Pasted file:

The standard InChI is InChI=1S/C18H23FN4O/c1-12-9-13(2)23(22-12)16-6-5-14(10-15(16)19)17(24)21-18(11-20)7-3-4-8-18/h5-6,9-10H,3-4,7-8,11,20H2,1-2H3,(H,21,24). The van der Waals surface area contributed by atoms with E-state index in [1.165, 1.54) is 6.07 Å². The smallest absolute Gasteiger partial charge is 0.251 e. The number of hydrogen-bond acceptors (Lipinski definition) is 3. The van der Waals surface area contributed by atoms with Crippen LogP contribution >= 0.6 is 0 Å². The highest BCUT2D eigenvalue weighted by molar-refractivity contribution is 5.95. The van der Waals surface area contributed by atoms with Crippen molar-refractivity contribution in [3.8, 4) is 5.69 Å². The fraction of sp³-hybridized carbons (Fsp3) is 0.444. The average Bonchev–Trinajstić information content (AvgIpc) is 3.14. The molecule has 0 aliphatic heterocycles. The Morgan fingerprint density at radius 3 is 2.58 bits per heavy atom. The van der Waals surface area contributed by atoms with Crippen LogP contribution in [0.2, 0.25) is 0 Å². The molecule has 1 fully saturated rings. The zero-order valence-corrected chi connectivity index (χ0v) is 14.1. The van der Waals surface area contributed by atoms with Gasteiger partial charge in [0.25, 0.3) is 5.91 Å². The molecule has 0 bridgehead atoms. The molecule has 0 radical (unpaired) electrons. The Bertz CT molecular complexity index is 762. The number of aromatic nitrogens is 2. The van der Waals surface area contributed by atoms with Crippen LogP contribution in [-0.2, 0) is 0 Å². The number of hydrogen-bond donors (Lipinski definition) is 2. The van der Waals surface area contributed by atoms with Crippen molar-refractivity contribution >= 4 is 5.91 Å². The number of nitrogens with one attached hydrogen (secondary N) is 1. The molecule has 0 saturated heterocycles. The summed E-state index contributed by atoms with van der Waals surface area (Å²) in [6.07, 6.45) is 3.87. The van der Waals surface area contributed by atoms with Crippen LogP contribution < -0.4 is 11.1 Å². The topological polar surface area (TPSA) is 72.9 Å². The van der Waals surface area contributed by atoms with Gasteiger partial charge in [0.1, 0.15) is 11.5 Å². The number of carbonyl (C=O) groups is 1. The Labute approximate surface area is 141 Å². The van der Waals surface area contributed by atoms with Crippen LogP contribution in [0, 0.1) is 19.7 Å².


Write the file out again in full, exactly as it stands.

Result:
The standard InChI is InChI=1S/C18H23FN4O/c1-12-9-13(2)23(22-12)16-6-5-14(10-15(16)19)17(24)21-18(11-20)7-3-4-8-18/h5-6,9-10H,3-4,7-8,11,20H2,1-2H3,(H,21,24). The van der Waals surface area contributed by atoms with E-state index in [1.165, 1.54) is 6.07 Å². The smallest absolute Gasteiger partial charge is 0.251 e. The number of hydrogen-bond acceptors (Lipinski definition) is 3. The van der Waals surface area contributed by atoms with Crippen LogP contribution >= 0.6 is 0 Å². The highest BCUT2D eigenvalue weighted by molar-refractivity contribution is 5.95. The van der Waals surface area contributed by atoms with Crippen molar-refractivity contribution in [3.8, 4) is 5.69 Å². The fraction of sp³-hybridized carbons (Fsp3) is 0.444. The average Bonchev–Trinajstić information content (AvgIpc) is 3.14. The molecule has 0 aliphatic heterocycles. The Morgan fingerprint density at radius 3 is 2.58 bits per heavy atom. The van der Waals surface area contributed by atoms with Crippen LogP contribution in [0.2, 0.25) is 0 Å². The molecule has 1 fully saturated rings. The zero-order valence-corrected chi connectivity index (χ0v) is 14.1. The van der Waals surface area contributed by atoms with Gasteiger partial charge in [0.25, 0.3) is 5.91 Å². The molecule has 0 bridgehead atoms. The molecule has 0 radical (unpaired) electrons. The Bertz CT molecular complexity index is 762. The number of aromatic nitrogens is 2. The van der Waals surface area contributed by atoms with Crippen LogP contribution in [-0.2, 0) is 0 Å². The number of hydrogen-bond donors (Lipinski definition) is 2. The van der Waals surface area contributed by atoms with Crippen molar-refractivity contribution >= 4 is 5.91 Å². The number of nitrogens with one attached hydrogen (secondary N) is 1. The molecule has 0 saturated heterocycles. The summed E-state index contributed by atoms with van der Waals surface area (Å²) in [6.07, 6.45) is 3.87. The van der Waals surface area contributed by atoms with Crippen LogP contribution < -0.4 is 11.1 Å². The topological polar surface area (TPSA) is 72.9 Å². The van der Waals surface area contributed by atoms with Gasteiger partial charge in [0.1, 0.15) is 11.5 Å². The number of carbonyl (C=O) groups is 1. The Labute approximate surface area is 141 Å². The van der Waals surface area contributed by atoms with Crippen LogP contribution in [0, 0.1) is 19.7 Å².